DEAL & Beall: Open Access contributions in Archivalia 2017
Published on 29 October 2017 by Klaus Graf

https://archivalia.hypotheses.org/68174

This is an DeepL-translation in English!

Up to now I have written 165 articles in the category Open Access in 2017. I would like to highlight some of the important entries and focal points of the report.

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A permanent topic was the conduct of the biggest scientific publisher Elsevil ("Elsevil") and the DEAL negotiations of the German organisations. The acquisition of bepress by Elsevier, announced in August, was widely noted.

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Predatory Publishers ": In January, we read: Open Access foe Jeffrey #Beall has taken his controversial list of dubious Open Access journals off the net without explanation. Beall was forced by massive pressure from his employer to abandon his list of predatory publishers, one learned in June.

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The illegal shadow library Sci-Hub was frequently discussed. A separate list of articles (2017 to date: 9) is available.

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Green Open Access: A hot topic was the ground-breaking preprint servers. Publishers' action against the commercial academic network ResearchGate shows once again that green OA is one of publisher's graces.

On June 6,2017, I list the disadvantages of green OA:

On the occasion of the debate on the Open Access Practical Manual, I have again listed the most important points that I consider to be important:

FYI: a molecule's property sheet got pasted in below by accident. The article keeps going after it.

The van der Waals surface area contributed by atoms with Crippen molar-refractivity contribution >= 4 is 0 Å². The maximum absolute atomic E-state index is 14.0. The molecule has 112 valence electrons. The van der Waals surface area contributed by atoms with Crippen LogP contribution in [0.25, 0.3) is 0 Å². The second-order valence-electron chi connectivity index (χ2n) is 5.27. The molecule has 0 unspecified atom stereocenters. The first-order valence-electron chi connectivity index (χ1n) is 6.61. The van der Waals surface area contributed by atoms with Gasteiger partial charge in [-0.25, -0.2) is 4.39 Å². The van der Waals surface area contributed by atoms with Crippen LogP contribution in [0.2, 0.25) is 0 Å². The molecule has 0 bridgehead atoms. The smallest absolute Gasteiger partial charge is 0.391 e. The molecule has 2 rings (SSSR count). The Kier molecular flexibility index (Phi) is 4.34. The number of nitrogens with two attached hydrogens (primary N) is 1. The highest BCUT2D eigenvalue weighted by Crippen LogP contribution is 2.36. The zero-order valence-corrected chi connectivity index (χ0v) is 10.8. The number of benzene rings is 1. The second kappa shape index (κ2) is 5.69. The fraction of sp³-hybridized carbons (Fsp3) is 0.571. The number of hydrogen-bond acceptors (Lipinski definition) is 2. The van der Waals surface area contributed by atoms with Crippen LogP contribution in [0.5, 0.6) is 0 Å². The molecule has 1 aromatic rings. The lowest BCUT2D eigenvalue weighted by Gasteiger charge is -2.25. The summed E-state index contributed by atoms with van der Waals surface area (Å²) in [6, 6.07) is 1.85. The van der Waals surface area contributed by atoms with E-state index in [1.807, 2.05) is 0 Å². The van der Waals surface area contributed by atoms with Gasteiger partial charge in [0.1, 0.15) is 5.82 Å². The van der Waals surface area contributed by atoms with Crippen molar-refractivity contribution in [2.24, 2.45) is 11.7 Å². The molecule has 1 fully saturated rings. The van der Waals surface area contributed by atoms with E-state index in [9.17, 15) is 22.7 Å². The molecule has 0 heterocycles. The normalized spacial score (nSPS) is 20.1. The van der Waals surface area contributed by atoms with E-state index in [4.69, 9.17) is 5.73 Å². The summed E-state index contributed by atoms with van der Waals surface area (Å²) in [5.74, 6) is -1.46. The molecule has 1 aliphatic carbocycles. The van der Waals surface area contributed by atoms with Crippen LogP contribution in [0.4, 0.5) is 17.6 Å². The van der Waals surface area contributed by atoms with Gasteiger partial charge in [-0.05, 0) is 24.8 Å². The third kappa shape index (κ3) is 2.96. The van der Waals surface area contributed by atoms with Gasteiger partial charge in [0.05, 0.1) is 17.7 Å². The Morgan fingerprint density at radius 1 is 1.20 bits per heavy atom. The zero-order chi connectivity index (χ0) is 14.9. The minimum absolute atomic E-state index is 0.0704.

Why are there reservations about green OA?

See already https://archivalia.hypotheses.org/7550 (2013)

1. he has a format problem

Humanities scholars like me like to quote after the WOR; in most cases this is not possible because the publishers are blocking publishing houses.

2. he has an embargo problem

It has been repeatedly shown that 1 year embargo is too long for a practice manual.

Third, he has a legal problem.

Green OA is OA by Publisher's Grace.

Instead of making massive calls for the use of § 38 I, OA actors such as the new FID Romanistik are taking part in the publishing houses' FUD:

https://archivalia.hypotheses.org/65285

4. he has a licensing problem

Usually, only free OA goes green, not libre OA. Here too, the reason: Publisher blockade.

https://archivalia.hypotheses.org/62601

5. he has a comfort and awareness problem

IRs dismember the research achievements of the scientists (when changing institutions); convincing disciplinary repositories do not exist nationwide; many scientists choose Academia. edu etc. instead of OA repositories (because known alternatives to IRs have horse feet and less well known but recommendable ones are hardly known) and because uploading there is found to be more convenient.

Nevertheless, I myself use open access repositories for my own green publications. In January 2017 I was able to announce: All my books Open Access on the net.